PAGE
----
Thursday, February 4, 2010

Beginners Page # 14 Computrainer Chapter 1

Along the middle of last year, Christine hurt her thigh muscles trying to emulate the cycling techniques of what she thought the big boys on the Tour de France were doing. Each time she would cringe from pain, I would say get a referral to sports medicine. Eventually she went to a doctor and was told to hold off on riding for two weeks, and then slowly work back into our riding routine.

Christine and the doctor also discussed working out on a training device such as a Computrainer to make sure her riding technique was not continuing to aggravate the problem. So recently, Christine informed me that she had made an appointment at Randy’s Bike and Run to work out on the Computrainer. I immediately suspected ulterior motives of trying to get faster than me and take over bragging rights. I had read somewhere that if you got on one of those machines, you would become 2-4 mph faster. No fair! I whined enough that she called Randy and set up an appointment for both of us. (Insert secret smile here).

Just about all I knew about a Computrainer was what I said above. If you sit on one of those machines you will become 2-4 mph faster. I can do that. Oh boy, talk about a babe in the woods.

But first, let me share some hindsight information about the Computrainer so if one is truly a beginner, he can stay up with the story. A Computrainer is similar to a resistance trainer to which your rear wheel is attached.

 You can pedal in a stationary position with various resistance levels and remain indoors. It has a lot of monitors to tell what is going on with the body. Some of the information immediately available while pedaling is your speed, distance, time, rpm’s, and power output (watts). One of the big things is what is called a spin scan. It is to analyze the pedal stroke in real time (instantly as you are pedaling) and assist one in developing an efficient stroke. An efficient stroke means you can go faster but use less energy in doing so. That part I liked.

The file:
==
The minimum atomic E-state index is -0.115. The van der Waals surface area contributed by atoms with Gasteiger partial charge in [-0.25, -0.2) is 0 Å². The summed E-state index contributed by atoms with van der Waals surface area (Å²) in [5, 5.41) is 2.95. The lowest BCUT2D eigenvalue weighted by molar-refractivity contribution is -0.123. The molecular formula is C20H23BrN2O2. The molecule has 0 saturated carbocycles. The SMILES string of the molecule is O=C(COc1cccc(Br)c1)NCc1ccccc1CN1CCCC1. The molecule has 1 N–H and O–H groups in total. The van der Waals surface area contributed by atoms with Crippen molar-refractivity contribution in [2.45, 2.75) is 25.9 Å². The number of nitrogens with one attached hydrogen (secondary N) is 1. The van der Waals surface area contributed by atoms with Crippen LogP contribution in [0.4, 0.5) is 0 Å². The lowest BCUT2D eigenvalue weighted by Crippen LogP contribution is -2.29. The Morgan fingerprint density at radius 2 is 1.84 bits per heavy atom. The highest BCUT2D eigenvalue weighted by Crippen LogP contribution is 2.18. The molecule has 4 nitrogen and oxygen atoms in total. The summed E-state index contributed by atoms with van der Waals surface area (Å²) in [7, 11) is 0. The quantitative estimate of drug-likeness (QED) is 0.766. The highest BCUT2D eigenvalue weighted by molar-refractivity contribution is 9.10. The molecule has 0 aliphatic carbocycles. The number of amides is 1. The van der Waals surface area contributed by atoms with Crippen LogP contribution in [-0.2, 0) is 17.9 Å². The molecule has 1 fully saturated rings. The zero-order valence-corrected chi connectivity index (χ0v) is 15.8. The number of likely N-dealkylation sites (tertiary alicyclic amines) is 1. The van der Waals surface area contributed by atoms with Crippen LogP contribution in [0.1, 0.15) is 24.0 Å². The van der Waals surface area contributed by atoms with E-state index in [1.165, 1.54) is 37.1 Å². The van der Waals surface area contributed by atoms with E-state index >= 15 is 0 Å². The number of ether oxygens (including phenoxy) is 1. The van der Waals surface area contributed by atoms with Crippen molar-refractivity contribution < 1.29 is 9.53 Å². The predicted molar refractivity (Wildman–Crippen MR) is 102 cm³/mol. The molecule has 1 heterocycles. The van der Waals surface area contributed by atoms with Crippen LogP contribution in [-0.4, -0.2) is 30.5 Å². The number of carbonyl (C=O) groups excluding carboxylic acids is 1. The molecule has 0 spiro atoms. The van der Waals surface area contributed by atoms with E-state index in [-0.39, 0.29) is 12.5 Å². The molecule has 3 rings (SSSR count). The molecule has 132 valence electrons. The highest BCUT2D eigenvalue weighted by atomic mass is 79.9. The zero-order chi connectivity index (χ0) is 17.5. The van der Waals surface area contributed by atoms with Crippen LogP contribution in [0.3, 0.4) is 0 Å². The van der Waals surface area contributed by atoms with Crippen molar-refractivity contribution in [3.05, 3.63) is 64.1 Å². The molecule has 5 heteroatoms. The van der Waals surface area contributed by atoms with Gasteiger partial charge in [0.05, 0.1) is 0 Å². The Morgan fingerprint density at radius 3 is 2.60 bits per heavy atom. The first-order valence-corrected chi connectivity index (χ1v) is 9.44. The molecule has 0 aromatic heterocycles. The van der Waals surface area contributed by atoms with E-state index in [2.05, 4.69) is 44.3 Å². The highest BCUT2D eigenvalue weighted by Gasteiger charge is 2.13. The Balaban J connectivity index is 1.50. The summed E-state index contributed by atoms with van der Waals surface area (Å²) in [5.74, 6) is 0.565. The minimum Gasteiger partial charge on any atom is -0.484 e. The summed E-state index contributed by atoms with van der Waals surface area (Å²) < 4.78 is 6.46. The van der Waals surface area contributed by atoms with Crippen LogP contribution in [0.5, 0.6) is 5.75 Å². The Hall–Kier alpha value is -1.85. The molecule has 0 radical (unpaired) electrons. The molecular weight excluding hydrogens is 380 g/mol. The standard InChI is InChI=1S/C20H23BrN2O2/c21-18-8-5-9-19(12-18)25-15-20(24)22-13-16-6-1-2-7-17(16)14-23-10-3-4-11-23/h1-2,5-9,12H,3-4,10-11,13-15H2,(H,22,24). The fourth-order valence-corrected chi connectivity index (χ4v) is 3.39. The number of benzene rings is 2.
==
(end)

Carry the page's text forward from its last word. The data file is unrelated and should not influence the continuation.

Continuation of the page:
We showed up at our appointment time and Randy asked a few basic questions to set up a profile for the computer stats. Then I discovered the traumatic part. You have to do more than just sit on the trainer. YOU HAVE TO WORK! I should have kept my mouth shut when Christine told me about her appointment. But alas, I was there so take it like a wimp. So, I “let” Chris go first. I needed time to adjust to the fact that you have to pedal fast, hard, and CORRECTLY!

Here is what the spin scan is supposed to look like. (Don't pay any attention to the name on the top left)

Here’s mine. Lots of work to do.

The program on which we started was a level course with no wind. There is a silver guy that can be programmed to set the pace or you can race against. The silver guy has a “perfect” stroke so his stats are displayed below yours so you can compare and try to be more like him.

Trying to stay up with the silver guy or match his stats is hard enough. But what really makes it hard is that Randy will watch and then say to make the left leg work more, put more power on the 9 and 3 positions, relax, breathe, ease up on the right leg, push, drop that heel, fire up those muscles, keep the pedals light… Now my brain and body will respond to only one instruction at a time. Do you want me to breathe, relax, concentrate on the left leg-right leg or what? I can’t do it all at once. Just as soon as I would breathe, my “circle” would collapse in the middle (meaning I would be just push-pulling on my stroke). Concentrate on the stroke and my shoulders would go up to my ears. Relax and then find myself blue in the face-breathe-breathe. Whoops, the circle just became a figure 8. Can’t hold more than one thought at a time.

So much for my sitting on the machine (which as mentioned turns out to be your bike connected to the training apparatus and computer) and instantly becoming 2-4 mph faster. This is going to be work!!!!


  1. That's neat. I personally don't really like training on the computer, but I suppose it could be useful for a lot of people.

  2. @king james: I am not sure how this is going to turn out as it is a process. The part I like so far is the instant bio-feedback from one's actions or inactions. The rider can immediately see how he is doing and try to make on-the-spot corrections rather than having to analyze a computer read-out after a ride. But time will tell if you can teach an old dog new tricks.